[B' Spokes: Catching up on some old stuff that still has relevant issues. This is from Ryan Dorsey's web site:]
Consider the following data on the current state of our streets:
* With 20,035 crashes per year, the City is Maryland's most dangerous jurisdiction. The number of crashes per vehicle mile traveled (VMT) is 3.7 times the state average. Crashes cause traffic delay, property damage, injury, and death.
* The Baltimore MSA is 10th worst for traffic fatalities involving pedestrians, at 20%.
* Our average commute is 31 minutes and average transit commute 50 minutes, among the highest in the U.S.
* Transportation poses a barrier to employment for City residents even for jobs located in the City. City residents only hold 34.6% of City jobs.
* In Baltimore, high crash areas include the Greater Penn-North area, Bel-Air Edison, and Southern Park Heights, all majority Black neighborhoods.
* Children, older adults, and persons of color are disproportionately affected by pedestrian crashes. Nationwide, African American and Latino cyclists are 30% and 23% more likely to suffer a biking fatality than White cyclists, and the fatality rate for African American and Latino pedestrians is 60% and 43% higher than for White pedestrians.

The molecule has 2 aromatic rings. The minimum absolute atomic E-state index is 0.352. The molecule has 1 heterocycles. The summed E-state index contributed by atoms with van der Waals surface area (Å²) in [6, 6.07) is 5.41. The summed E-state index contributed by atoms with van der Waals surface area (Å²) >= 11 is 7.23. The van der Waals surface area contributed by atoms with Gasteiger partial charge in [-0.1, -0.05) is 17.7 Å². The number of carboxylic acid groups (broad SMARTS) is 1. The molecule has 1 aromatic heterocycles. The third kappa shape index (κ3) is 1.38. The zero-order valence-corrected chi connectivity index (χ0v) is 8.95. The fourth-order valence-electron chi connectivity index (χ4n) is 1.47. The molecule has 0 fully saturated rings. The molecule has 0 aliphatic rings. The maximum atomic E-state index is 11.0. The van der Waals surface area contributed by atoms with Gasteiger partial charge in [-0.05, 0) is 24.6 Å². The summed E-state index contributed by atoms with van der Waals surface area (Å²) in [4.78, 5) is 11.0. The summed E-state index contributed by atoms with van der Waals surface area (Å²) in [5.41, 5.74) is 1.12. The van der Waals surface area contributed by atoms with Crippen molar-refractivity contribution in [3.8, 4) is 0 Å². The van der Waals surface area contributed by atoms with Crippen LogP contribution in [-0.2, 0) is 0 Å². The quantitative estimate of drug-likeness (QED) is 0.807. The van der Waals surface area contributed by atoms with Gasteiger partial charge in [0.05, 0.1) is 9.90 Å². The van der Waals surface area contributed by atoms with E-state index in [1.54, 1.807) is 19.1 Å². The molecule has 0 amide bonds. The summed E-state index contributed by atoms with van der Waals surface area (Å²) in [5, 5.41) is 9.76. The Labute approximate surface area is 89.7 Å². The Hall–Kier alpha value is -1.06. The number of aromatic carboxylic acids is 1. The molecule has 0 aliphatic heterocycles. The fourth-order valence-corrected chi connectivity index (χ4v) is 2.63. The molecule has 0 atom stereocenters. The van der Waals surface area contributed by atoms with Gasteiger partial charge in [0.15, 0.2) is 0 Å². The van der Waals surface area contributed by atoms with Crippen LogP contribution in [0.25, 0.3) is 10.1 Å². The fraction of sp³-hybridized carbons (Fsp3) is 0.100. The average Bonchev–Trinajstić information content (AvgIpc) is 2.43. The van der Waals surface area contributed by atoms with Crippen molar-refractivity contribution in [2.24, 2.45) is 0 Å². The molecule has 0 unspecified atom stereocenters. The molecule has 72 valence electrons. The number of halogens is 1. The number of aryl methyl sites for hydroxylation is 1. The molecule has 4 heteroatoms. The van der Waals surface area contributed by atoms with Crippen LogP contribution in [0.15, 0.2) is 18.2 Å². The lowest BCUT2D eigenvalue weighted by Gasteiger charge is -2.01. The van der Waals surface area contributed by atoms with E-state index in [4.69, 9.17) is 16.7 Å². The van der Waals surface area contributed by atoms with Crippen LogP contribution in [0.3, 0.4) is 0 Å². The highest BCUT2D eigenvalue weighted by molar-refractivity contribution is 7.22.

* Automobile dependency extracts money out of our local economy and deprives businesses of customers and communities of investment that come with Complete Streets.
In our City, there are 8 Community Statistical Areas (developed by Baltimore Neighborhood Indicators Alliance) where more than 50% of the households do not have access to a personal vehicle. In some census tracts within these areas, the rate can climb as high as 80%. These Community Statistical Areas are:
Cherry Hill (51.8% no vehicle access)
Southwest Baltimore (52.8%)
Sandtown-Winchester/Harlem Park (56.3%)
Madison/East End (56.6%)
Greenmount East (57.8%)
Poppleton/The Terraces/Hollins Market (58.9%)
Upton/Druid Heights (67.5%)
Oldtown/Middle East (71.6%)